Beside the classes there are other categories of tribe, such as Kord, Brahui, Dehwār, Jat (Jaṭṭ), Jaḍgāl, Lāsī, Lorī, Mēd. In some sense these categories were and are both Baluch and not Baluch, depending on the context, and some were high status while others were low. All these categories, however, as distinct from others that will be discussed briefly below, were essentially within Baluch society because they were incorporated into the political structure of the Baluch polity. While there is presently a tendency to emphasize the ethnicity of these terms, historically their meaning has probably fluctuated and there is some evidence that they have been somewhat elastic categories. It has been assumed generally that the Kord have migrated from Kurdistan, and the Kord themselves currently make the same assumption (for which there seems to be no evidence). The Kūfeč or Kūč of the early Islamic period were considered to be a kind of Kurds (Ebn Ḥawqal, p. 221.1). They are found today in two areas: around Kūh-e Taftān in the Iranian Sarḥadd, and in Sarawan (Pakistan). In status they are equivalent to Balōč. The Brahui are distinguished only by their language, which shares a large amount of vocabulary with Baluchi (which most Brahui also speak). The core of Brahui-speaking areas are Sarawan-Jahlawan, but scattered Brahui-speakers are also to be found in most of the northern districts, including Sīstān and Soviet Turkmenistan. The Dehwār speak a form of Persian, close to Darī and Tajik. They appear to have been the agricultural community of the plateau, in Mastung and Iranian Sarāvān, and could be the descendants of the pre-Islamic agricultural community, when these areas were controlled by the provincial ruler of Sīstān. They have been important in recent history as the ūlūs (Baluchi olos) of the khan, forming both his peasantry on the plateau and his bureaucracy. (Ūlūs, which has been used as the name of a Baluchi magazine, also includes Baluch who for one or another reason have lost their tribal connections.) The relationship between the khan and his ūlūs differs from that between a sardar and his tribesmen. In the latter case both are members of the same kawm (Arabic qawm), related by ties of kinship and the obligation to share in the common weal and woe (šādī-ḡam). No idiom of kinship or shared honor obtains between the khan and his ūlūs (N. Swidler, p. 151), and they were not subject to military service. Under the khan, therefore, the Dehwār had a separate non-Baluch status. Their status under the Bārakzay in Iranian Sarāvān may have been similar, but currently among the Iranian Baluch they enjoy a status similar to šahrī. Jat, Jaḍgāl, and Lāsī (assumed to be related to the Jats of India) all speak related forms of Sindhi. The Lāsī are the peasants (ūlūs) of the jām (hereditary ruler) of Las Bela. The Jaḍgāl are the population of Daštīārī. The Jat are the peasants (again, the khan’s ūlūs) of Kacchi. The Lāsī and Jat have a relatively low status within the ūlūs of the khan and the jām, but the Jaḍgāl of Daštīārī enjoy a higher status because of their local autonomy under their own ḥākom. Finally, the Lorī and the Mēd are despised and barely differentiated from the ḡolām. The Lorī are gypsies who wander throughout Baluchistan, entertaining and performing other services. The Mēd are the small fishing communities that live on the beaches of Makrān. There is some evidence that these sub-ethnic identities are not absolute even where they involve the use of different languages. Morgenstierne (p. 9) first noticed the evidence suggesting that some communities had switched back and forth between Baluchi and Brahui (a Dravidian language) at least once. In seems likely on linguistic grounds that the original Brahui probably migrated from south India around a thousand years ago (J. Bloch apud Morgenstierne, pp. 5-6, and Elfenbein, personal communication). Baluch and Brahui were not mutually exclusive identities (as has been claimed by some both among the Brahui and among writers such as Rooman). Similarly, we should not assume that the Jaḍgāl are necessarily descended from the Jat or Lāsī because of their language. The Mēd probably represent a pre-Islamic population that may be descended from the Ichthyophagi encountered by Alexander’s fleet. The Jat and Jaḍgāl (literally “Jaṭṭ-speakers”), and the Zott (referred to in early Islamic sources), could be descendents of the Yutiya or Outii of the Achaemenian empire, and represent an earlier settled population of Indian origin (cf. Brunner, p. 772). The remaining ḡolām were brought in through the Muscadine trade mainly in the 13th/19th and early-14th/20th centuries.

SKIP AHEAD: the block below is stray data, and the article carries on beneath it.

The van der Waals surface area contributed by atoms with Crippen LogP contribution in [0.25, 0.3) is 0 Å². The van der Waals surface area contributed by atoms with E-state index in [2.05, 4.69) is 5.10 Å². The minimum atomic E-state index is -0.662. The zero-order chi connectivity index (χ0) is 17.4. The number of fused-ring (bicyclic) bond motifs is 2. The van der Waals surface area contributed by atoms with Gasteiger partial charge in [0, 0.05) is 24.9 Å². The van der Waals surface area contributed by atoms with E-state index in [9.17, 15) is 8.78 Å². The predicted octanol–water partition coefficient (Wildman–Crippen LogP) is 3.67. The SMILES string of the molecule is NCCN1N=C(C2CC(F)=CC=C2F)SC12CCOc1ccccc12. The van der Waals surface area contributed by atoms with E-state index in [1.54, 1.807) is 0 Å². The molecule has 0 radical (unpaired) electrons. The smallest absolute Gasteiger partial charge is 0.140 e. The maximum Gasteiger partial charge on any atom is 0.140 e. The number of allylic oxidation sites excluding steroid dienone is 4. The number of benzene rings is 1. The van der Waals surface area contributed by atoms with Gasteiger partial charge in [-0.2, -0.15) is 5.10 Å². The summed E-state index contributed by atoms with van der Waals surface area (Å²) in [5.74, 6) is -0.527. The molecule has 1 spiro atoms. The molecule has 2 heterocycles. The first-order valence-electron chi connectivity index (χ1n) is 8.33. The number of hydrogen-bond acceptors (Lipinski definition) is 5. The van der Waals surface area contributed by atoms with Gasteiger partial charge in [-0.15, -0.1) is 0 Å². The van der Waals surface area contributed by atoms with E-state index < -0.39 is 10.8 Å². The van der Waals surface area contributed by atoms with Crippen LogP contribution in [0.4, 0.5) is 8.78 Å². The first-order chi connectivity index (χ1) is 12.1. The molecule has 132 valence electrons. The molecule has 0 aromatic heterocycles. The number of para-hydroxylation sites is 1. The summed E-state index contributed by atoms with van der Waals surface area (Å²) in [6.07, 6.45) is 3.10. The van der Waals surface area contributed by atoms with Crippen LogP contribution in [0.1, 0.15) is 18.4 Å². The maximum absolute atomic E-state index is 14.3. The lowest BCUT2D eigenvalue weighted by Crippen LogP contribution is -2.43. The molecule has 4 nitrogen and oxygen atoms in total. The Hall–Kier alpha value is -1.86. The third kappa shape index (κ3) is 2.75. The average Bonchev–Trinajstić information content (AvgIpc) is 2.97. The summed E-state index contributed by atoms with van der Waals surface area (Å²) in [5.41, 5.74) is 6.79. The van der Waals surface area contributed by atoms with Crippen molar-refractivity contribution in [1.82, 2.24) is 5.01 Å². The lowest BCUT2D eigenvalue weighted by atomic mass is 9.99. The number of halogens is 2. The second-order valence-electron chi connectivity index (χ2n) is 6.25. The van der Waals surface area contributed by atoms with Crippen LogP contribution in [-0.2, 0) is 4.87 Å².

The relationship between the Baluch and the Pashtuns also deserves some attention. Pashtuns constitute a very large minority in the Pakistani province of Baluchistan. Most of them live in the northern districts, which were never occupied by Baluch, but there are also Pashtun entrepreneurs and traders elsewhere in the province. In the northeast there is some evidence that the Baluch-Pashtun relationship also is less absolute than at first appears. Barth (1964 explains the relationship by contrasting the structures of the two societies, Baluch and Pashtun. He shows that the cultural border between Baluch and Pashtuns in northeast Baluchistan (Pakistan) has moved slowly and intermittently northward at the expense of the Pashtuns, without any associated movement of population. Groups known to have been formerly Pashtuns and Pashto-speaking were, when he was there in 1960, Baluchi-speaking and fully accepted by themselves and others as Baluch. Others have suggested that the Marī may be of Pashtun origin because of similarities in their tribal organization. Although several factors suggest that the border would move in the opposite direction (e.g., relative population growth rates, comparative affluence and aggressiveness), this Baluch assimilation of Pashtuns could have been predicted on the basis of a comparison of the ways their social and political relations are organized. The structure of Baluchi-speaking society is better adapted to the problems of incorporating refugees. Owing to the disorder that had been chronic in the area for over a century before its incorporation into India, many whole communities disintegrated into bands of refugees. The model for the whole Pashtun system might be characterized as a group of brothers, each of which expects to be equal with the others. But Baluch society, though ostensibly derived from the same concepts of kinship and descent, is not based on an egalitarian council. Defense of honor is important among the Baluch, but the essential model for their society is the relationship between a father and his sons. In Baluch society, everyone knows implicitly where he stands in relation to everyone else—in terms of authority and loyalty, status and honor. Equality of authority and honor do not have to be upheld in every interaction. Refugees in Baluch society find a secure position by operating in Baluchi. By speaking and doing Baluchi they come to be assimilated into the Baluch polity. (Other explanations of the apparent assimilation of Pashtuns by Baluch are of course possible. For example, Pashtuns could have become Baluch simply as a result of being isolated from their main polity. The phenomenon of change of identity and its relation to change of language and change of social status requires more careful investigation.)